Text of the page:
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What capping rents would do to Bay Area cities

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David Chiu’s anti-rent gouging bill would not affect most landlords, says study

Houses lined up in front of the SF skyline. Photo via Shutterstock

Today, Assemblymember David Chiu’s “anti-rent gouging bill” AB 1482, which would bar many California landlords from raising rents more than 10 percent annually, faces its first big hurdle in the California Senate.

The de facto rent control bill passed the Assembly in May. Since then, Chiu has significantly expanded its scope, and today’s Senate committee hearing subjects it to a new volley of critiques.

Earlier in July, UC Berkeley’s Terner Center For Housing Innovation published an analysis of what would happen in major California cities if the bill passes in its current form (which caps rent increases at seven percent plus inflation, which averages around 2.5 percent annually in most cities).

The assessment focuses on renters in ten specific regions: San Francisco’s Mission and Potrero Hill neighborhoods, West Oakland, Vallejo, San Rafael, South Stockton, West Sacramento, West Fresno, Long Beach, LA’s Boyle Heights, and Chula Vista.

While the Terner Center did not argue pro or con AB 1482, the tenor of the analysis is mostly positive. The analysis suggests that, among other things, concerns about whether a rent cap would spur rent increases are unfounded.

Among the paper’s conclusions:

  • In its current form, the cap would affect millions of renters: The Terner Center analysis projects that about 4.6 million households would fall under the purview of the current cap. However, the report goes on to say, “[W]e cannot reliably estimate how many of those units are owned by landlords with no more than 10 properties, and thus would now also be exempt from the cap proposed in the revised bill.” However, even though it’s unclear exactly how many households the new law would effect, it would end up covering millions of people.
  • That includes renters in cities like SF and Oakland: “A significant number of tenants [in cities with existing rent control laws] would acquire new protections if a rent cap were passed, given that the Costa-Hawkins Rental Housing Act exempts single-family homes from rent control and limits rent control to multifamily buildings built after 1995, or the year in which rent control was initially passed in that city.” In the Mission District, for example, AB 1482 would cap rents on 2,258 house and nearly 11,000 apartments not currently subject to SF’s rent control rules.
  • Smaller inland cities need rent protections more than places like SF: In West Fresno, West Sacramento, and South Stockton, rents jumped by more than nine percent in two out of the last five years. “Vallejo, often considered a more affordable city within the Bay Area, has also seen escalating rent increases, reflected in the 18 percent increase in median rent from 2015 to 2016.” The majority of this increase has been driven by growth in rents for single-family homes.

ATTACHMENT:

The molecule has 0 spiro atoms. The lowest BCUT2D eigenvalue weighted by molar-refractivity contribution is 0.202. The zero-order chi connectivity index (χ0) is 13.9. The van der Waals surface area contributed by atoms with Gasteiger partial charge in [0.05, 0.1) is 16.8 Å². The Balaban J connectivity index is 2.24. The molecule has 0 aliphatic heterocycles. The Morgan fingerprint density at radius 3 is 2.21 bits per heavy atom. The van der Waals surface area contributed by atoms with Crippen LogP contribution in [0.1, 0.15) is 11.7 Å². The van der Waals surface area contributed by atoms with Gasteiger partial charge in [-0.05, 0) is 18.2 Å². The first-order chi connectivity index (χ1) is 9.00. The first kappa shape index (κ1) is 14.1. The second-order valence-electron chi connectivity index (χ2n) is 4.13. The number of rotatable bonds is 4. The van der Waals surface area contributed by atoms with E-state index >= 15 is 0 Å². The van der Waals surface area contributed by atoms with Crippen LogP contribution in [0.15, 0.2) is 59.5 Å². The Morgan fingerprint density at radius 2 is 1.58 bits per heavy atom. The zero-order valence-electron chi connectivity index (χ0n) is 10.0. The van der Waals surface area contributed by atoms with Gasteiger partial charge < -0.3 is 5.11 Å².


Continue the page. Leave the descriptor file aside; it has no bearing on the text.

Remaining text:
• Most landlords wouldn’t be affected much anyway: Looking at five year-over-year changes in median rents across 10 areas, “the majority of aggregate rent increases did not exceed the proposed rent cap. In fact, half of the observations had median rent increases of less than five percent. [...] Most of the time the rent cap would not affect a landlord’s ability to charge market rents, but it would ensure that renters in areas facing the steepest price pressures aren’t confronted by 10 to 15 percent (or even higher) increases.”
  • A rent cap would probably not spur rent increases, but there is some risk: “The importance of market dynamics in setting rents suggests that [allegations that] the imposition of what is meant to be a ceiling on rent increases would instead become the target for levying the maximum allowable increase—would be unlikely to materialize among landlords who risk higher vacancy rates if they raise rents at a pace that is out of step with the local market. [...] However, clearly there are markets that can support steep increases.” In short, the risk is minimal, but it also demands future study (and vigilance).

The methodology on the Terner Center analysis does come with one big caveat: reliable data on rents paid “is not readily available, making research on this topic difficult.”

Census data on rents lags roughly two years behind and “cannot tell us year-over-year increases for specific apartments or whether rent increases are the result of vacancy decontrol or rising rents for long-term tenants.”

Market rent data—like those from “proprietary sources or from sites such as Zillow and Craigslist”—are valuable, but they tend to focus “on one segment of the market (e.g., large multifamily, or units that owners list for rent),” which is not necessarily the best type of home to focus on in this debate.

Read the Terner Center analysis in its entirety here.